47. The extent of extremist activity in Central Asia is difficult to assess. However, restrictions on worship and other religious activities have been imposed in all the Central Asian states save the Kyrgyz Republic.[95] The socially conservative, ethnically-divided, overpopulated and remote Fergana Valley is believed to be a regional centre for extremism, and the government of Uzbekistan had moved to treat it accordingly.[96] Isolated incidents of extremist proselytising from bases in Pakistan and Saudi Arabia have also been taken as evidence of plots against the Uzbek state. A general crackdown on all forms of unregistered religious activity took place after the bombings in Tashkent in February 1999, which killed sixteen and injured over one hundred: this has been followed by a number of public trials of alleged terrorists.[97] Dr Herzig told us that there was evidence of a number of extremist groups "dotted about", but that the existence of a thriving Moslem religion should not be taken as evidence of incipient political extremism. However, attempts to subject religious organisations to strict political control, as in Uzbekistan, have driven even the moderate religious opposition underground, creating stability in the short term but storing up difficulties.[98]

45   Appendix 33, Evidence p. 205. Back

46   Evidence p. 3, para. 4.2. Back

47   For accounts of the conflict, see Appendix 28, Evidence pp. 189-192; Appendix 14, Evidence pp. 163-167. Back

48   Appendix 20, Evidence p. 175. Back

49   HL Deb 21 June 1999 cc. 648ff. Back

50   Evidence p. 84. Back

51   Though the United Kingdom has seconded personnel to the OSCE's Mission in Nagorno-Karabakh; Q229. Back

52   See Appendix 20, Evidence p. 176. Back

53   This is an idea which Russia has also put forward in Moldova and Abkhazia, perhaps with an eye on its own problems in Chechnya.  Back

54   See HL Deb 21 June 1999 cc. 648ff. Back

55   Appendix 33, Evidence p. 204. Back

56   QQ8, 35, 223. Back

57   Appendix 14, Evidence p. 164. Back

58   Appendix 14, Evidence p. 164-though Shushi was predominantly an Armenian town in the 1920s-see Appendix 11, Evidence p. 152. Back

59   See paragraph 76. Back

60   Summary of Country Assistance Strategy of the World Bank Group for the Republic of Armenia, and Azerbaijan-Draft Country Assistance Strategy: Preliminary Strategic Statement, World Bank, 8 March 1999. Back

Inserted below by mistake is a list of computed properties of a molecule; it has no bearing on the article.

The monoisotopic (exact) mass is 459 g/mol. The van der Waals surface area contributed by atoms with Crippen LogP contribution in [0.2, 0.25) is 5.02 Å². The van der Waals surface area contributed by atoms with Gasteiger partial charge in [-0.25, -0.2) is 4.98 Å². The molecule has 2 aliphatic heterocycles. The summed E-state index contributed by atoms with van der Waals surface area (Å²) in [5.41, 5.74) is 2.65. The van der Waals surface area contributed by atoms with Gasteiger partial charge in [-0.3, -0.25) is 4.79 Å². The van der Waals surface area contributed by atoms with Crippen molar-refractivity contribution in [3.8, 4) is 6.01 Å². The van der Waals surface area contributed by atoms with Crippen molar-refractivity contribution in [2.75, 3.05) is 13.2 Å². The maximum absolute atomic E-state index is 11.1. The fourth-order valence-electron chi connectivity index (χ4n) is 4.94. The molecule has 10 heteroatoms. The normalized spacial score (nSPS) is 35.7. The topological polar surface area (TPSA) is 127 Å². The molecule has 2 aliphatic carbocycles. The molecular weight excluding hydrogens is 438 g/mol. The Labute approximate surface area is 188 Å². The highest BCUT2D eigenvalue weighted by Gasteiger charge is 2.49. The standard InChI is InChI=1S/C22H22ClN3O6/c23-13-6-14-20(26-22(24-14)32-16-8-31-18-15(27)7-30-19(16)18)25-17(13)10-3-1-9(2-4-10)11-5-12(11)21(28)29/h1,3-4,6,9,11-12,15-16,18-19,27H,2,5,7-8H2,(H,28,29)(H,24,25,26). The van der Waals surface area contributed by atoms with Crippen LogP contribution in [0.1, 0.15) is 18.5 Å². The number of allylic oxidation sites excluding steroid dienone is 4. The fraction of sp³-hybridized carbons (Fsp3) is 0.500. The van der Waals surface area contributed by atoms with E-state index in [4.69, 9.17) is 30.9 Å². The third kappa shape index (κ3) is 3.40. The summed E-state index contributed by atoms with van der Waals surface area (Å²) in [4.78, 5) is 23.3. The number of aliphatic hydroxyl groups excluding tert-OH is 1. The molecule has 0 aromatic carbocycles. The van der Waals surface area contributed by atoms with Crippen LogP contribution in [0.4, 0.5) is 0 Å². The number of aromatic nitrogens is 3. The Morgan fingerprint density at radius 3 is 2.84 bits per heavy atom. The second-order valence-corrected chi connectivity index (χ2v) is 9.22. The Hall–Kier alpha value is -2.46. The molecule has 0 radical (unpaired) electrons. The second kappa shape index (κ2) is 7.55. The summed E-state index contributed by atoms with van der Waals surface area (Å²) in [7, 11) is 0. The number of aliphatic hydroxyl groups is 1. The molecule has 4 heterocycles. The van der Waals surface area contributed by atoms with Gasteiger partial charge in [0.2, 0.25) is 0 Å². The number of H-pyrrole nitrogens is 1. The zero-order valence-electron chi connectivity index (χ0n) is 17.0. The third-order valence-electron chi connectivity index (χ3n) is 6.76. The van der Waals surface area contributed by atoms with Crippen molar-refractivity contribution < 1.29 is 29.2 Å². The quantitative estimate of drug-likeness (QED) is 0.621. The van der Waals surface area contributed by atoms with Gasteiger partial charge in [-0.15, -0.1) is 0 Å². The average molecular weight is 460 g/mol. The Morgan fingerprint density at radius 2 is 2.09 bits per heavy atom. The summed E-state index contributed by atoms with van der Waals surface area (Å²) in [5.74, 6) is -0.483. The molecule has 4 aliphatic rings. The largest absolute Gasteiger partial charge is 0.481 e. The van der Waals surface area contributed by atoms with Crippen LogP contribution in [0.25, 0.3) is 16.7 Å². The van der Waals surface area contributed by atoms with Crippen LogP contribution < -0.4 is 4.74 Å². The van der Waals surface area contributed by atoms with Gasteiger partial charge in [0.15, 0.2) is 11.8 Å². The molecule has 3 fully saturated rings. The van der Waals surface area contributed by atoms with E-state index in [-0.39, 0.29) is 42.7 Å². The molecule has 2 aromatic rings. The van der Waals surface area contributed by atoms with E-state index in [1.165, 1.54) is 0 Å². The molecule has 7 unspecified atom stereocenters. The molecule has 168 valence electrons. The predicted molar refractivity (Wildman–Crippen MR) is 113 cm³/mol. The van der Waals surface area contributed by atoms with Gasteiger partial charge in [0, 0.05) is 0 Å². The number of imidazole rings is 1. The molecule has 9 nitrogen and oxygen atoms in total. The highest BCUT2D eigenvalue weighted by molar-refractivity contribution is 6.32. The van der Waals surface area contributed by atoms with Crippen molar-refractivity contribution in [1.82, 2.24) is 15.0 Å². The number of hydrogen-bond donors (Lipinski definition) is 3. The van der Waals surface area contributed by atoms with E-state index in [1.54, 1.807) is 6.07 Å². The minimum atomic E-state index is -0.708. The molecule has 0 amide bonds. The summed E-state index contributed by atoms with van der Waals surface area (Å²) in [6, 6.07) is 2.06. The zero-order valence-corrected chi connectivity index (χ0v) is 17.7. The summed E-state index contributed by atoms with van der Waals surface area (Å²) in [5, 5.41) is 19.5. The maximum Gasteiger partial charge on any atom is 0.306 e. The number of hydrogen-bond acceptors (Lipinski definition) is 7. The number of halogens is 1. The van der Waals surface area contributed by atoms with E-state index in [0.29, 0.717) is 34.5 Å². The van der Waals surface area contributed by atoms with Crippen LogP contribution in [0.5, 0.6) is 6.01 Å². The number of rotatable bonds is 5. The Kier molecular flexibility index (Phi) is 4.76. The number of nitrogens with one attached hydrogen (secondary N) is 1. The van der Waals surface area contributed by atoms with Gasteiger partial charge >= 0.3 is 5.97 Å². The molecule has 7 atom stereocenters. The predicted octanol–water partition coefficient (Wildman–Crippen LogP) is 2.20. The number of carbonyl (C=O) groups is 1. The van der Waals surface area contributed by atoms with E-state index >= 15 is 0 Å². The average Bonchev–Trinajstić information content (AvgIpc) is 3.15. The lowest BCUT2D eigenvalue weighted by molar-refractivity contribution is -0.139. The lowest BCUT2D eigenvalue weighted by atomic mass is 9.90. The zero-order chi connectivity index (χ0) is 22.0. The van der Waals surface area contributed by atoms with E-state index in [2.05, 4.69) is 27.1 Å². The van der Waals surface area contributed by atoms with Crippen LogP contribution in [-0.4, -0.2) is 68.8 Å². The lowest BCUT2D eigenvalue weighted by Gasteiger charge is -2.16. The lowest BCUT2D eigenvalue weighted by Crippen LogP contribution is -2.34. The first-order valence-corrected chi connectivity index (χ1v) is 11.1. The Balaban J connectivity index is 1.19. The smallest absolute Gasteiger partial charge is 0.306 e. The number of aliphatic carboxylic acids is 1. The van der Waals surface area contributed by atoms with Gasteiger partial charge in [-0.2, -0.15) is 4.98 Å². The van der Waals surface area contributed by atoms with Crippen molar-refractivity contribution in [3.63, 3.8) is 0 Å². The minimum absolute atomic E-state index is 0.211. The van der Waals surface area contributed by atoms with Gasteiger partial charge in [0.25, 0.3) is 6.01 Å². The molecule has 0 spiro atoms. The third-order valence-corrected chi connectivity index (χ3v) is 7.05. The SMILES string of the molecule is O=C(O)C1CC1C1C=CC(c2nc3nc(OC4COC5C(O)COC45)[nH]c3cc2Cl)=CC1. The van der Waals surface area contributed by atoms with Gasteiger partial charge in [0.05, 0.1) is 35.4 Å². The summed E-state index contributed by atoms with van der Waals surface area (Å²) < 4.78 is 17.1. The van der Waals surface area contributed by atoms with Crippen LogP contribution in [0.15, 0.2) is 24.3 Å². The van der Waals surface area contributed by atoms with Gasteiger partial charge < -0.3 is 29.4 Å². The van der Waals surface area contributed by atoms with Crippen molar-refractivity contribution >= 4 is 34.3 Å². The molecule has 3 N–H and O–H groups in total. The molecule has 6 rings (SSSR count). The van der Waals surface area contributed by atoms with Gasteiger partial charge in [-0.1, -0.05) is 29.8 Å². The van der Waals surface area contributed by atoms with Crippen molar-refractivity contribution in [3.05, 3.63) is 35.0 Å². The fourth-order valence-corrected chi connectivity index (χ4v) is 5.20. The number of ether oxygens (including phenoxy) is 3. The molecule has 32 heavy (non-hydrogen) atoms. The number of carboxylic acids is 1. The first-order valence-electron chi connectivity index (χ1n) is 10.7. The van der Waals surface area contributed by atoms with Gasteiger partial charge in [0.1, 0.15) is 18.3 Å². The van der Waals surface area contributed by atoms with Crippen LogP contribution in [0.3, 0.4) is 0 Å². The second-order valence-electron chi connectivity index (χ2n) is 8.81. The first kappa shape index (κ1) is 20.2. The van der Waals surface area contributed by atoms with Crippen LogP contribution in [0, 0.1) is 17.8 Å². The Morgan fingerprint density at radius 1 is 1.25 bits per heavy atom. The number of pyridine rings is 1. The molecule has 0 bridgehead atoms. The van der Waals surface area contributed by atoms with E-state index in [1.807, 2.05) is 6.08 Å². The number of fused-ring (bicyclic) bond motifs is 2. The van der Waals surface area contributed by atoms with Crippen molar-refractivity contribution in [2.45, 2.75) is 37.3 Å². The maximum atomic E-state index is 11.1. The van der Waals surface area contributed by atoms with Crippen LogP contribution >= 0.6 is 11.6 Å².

61   Evidence p. 23. Back

62   For a discussion of pipeline policy see below, paragraphs 98-101. Back

63   Q136. Back

64   Appendix 14, Evidence p. 164. Back

65   Appendix 20, Evidence p. 175. Back

66   See Orlando Figes, A People's Tragedy, p. 713; Appendix 17, Evidence p. 170. Back

67   Appendix 14, Evidence p. 165. Back

68   Evidence p. 25. Back

69   Q222. Back

70   Evidence p. 85. Back

71   Russians form 16 per cent of the population. There are a number of other small groups. Back

72   Evidence p. 85. Back

73   Press Conference, 29 January 1999, UN Press Briefings. Back

74   Evidence p. 24. Back

75   Evidence p. 85. Back

76   Appendix 12, Evidence p. 159, para. 9. Back

77   Evidence p. 81. Back

78   Appendix 7, Evidence p. 130. Back

79   See, for example, Appendix 12, Evidence p. 160, para. 12. Back

80   Nelson Gold operates in the north of Tajikistan: Evidence p. 90. Back

81   QQ39-40 and Evidence p. 89, para. 3. Back

82   Appendix 5, Evidence p. 123. Back

83   UNHCR Global Appeal 1999: available on UNHCR website at Back

84   Appendix 5, Evidence p. 123. Back

85   Evidence p. 89, para. 7. Back

86   Evidence p. 89, para. 7. Back

87   Appendix 7, Evidence p. 129. Back

88   The FCO estimate is 130,000: Evidence p. 87. Back

89   Evidence pp. 86-91. Back

90   Appendix 5, Evidence p. 123. Back

91   Appendix 7, Evidence p. 129. Back

92   Appendix 7, Evidence p. 129; Appendix 5, Evidence p. 123. Back

93   Appendix 7, Evidence p. 128. Back

94   Islamist parties aim to establish a theocratic state. Back

95   Appendix 5, Evidence p. 122. Back

96   Evidence p. 92. Back

97   We refer to this further at paragraph 114 below. Back

98   Q40. Back